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  • Writer's pictureMargo Ellis

Omar’s Hope

Updated: Sep 2, 2019

Incoming Chan Zuckerberg Initiative (CZI) Intern, Omar Valazques is an unlikely candidate. Even his college, University of California Irvine (UCI) would not initially accept him as a computer science (CS) major and repeatedly encouraged him to pursue non-stem fields. In all of this Omar had 2 strong advocates, his family and CodePath.

CodePath is changing the face of technology by providing CS mentorship to non-traditional students. Omar is the model candidate to exemplify the difference CodePath and organizations like it that provide under represented candidates with education and training.

Omar’s parents are Mexican immigrants. His mother worked her way up from a field worker picking vegetables to a cafeteria worker, but she never got the opportunity to attended high school herself because from the time that she was a teenager she had to work to help her family.

His father is a maintenance worker for the school district. When the school that he works at would throw away old computers, his dad would bring some of them home. From the time he was a child Omar had a natural curiosity, taking apart the computers and asking his dad how the computers worked. His dad who was not able to complete college himself told Omar that he would have to go to college to learn about computers.

Valasquez family

As one of the nations top athletes in track and field Omar was accepted to the University of California Irvine with an undeclared major to play track and field. As a first generation college student of immigrant parents he struggled to find his way academically and filled his schedule with Computer Science classes hoping to do well and get accepted to the CS Department.

The administration at UCI urge Omar to pick a non-stem major, suggesting that he may not have what it takes to be successful on the science, technology, engineering and math (STEM) track.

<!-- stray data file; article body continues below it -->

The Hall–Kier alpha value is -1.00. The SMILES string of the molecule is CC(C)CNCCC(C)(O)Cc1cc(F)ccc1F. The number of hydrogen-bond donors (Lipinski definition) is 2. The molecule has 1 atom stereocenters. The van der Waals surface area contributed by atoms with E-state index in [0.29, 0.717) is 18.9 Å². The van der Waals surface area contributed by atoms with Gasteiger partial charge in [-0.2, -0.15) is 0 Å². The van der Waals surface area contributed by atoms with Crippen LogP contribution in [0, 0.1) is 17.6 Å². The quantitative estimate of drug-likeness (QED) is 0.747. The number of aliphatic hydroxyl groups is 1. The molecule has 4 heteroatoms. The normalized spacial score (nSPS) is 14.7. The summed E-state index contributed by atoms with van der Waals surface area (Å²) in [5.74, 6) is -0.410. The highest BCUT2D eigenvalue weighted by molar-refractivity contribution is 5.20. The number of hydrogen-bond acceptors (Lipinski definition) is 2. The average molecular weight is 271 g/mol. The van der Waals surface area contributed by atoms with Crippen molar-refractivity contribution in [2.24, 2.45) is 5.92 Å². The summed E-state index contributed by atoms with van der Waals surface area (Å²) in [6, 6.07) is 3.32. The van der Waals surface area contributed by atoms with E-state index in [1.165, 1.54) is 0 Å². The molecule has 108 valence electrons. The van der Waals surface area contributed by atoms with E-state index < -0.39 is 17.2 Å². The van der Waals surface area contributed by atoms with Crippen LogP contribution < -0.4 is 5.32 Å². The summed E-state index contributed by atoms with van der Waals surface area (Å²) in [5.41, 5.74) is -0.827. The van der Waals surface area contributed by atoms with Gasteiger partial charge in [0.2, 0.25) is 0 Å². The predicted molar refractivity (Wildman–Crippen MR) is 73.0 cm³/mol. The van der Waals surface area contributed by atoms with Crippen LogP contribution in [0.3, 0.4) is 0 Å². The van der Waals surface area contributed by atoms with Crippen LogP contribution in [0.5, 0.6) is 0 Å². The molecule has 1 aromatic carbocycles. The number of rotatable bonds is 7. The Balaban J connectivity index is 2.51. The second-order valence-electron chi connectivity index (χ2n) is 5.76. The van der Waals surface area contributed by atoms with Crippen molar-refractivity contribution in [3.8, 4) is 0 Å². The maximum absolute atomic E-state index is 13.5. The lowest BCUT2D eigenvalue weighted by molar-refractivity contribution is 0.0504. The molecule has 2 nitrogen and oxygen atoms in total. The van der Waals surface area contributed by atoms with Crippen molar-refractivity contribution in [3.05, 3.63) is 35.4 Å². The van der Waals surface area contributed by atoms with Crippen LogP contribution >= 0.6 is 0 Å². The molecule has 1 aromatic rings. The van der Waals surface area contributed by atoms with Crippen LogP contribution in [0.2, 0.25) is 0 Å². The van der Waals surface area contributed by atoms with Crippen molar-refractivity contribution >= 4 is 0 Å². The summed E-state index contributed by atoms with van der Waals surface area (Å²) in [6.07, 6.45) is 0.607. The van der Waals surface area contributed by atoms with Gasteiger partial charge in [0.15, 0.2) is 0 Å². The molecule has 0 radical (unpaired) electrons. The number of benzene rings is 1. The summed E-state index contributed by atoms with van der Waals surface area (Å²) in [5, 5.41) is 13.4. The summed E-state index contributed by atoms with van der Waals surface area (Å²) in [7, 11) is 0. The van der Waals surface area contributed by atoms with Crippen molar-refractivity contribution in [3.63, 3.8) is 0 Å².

CodePath which provides both open source training tools and the support of mentors is proving that with the right resources unlikely candidates like Omar can make it in CS. In the hopes of a senior internship Omar sent countless resumes out and was even brought in for an initial interview with a few companies, but was not passed on to the second round of interviews for any company prior to completing CodePath Technical Interview training.

The CodePath Technical Interview training taught Omar that the goal of the interview is not to solve the problem, it is to clearly articulate how you think about problems. The interviewers are less interested in your ability to get the right answer and more interested in your ability to articulate well how you are thinking about challenges, so that if accepted onto an engineering team that candidates can be effective members of problem solving teams.

Following the completion of CodePath, Omar received several follow on interviews and ultimately chose to accept a role as an engineer intern with the Chan Zuckerberg Initiative (CZI).

Omar and CEO of CodePath, Michael Ellison

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1 commentaire

Erdley Wright
Erdley Wright
24 avr. 2019

Thanks for writing this blog Margo. Omar's story reminds me of my own when I first immigrated from Jamaica to the USA. My mom bought me my first computer when I was 13 years old right after I got accepted into Brooklyn Technical High School, a specialized education institution in NYC. I recall being as curious as Omar was about my first computer to the point of disassembling and reassembling it. I'm so glad CodePath is doing such good work in providing technology access to under-served much like, where I server as an Advisor/Mentor, is also doing.

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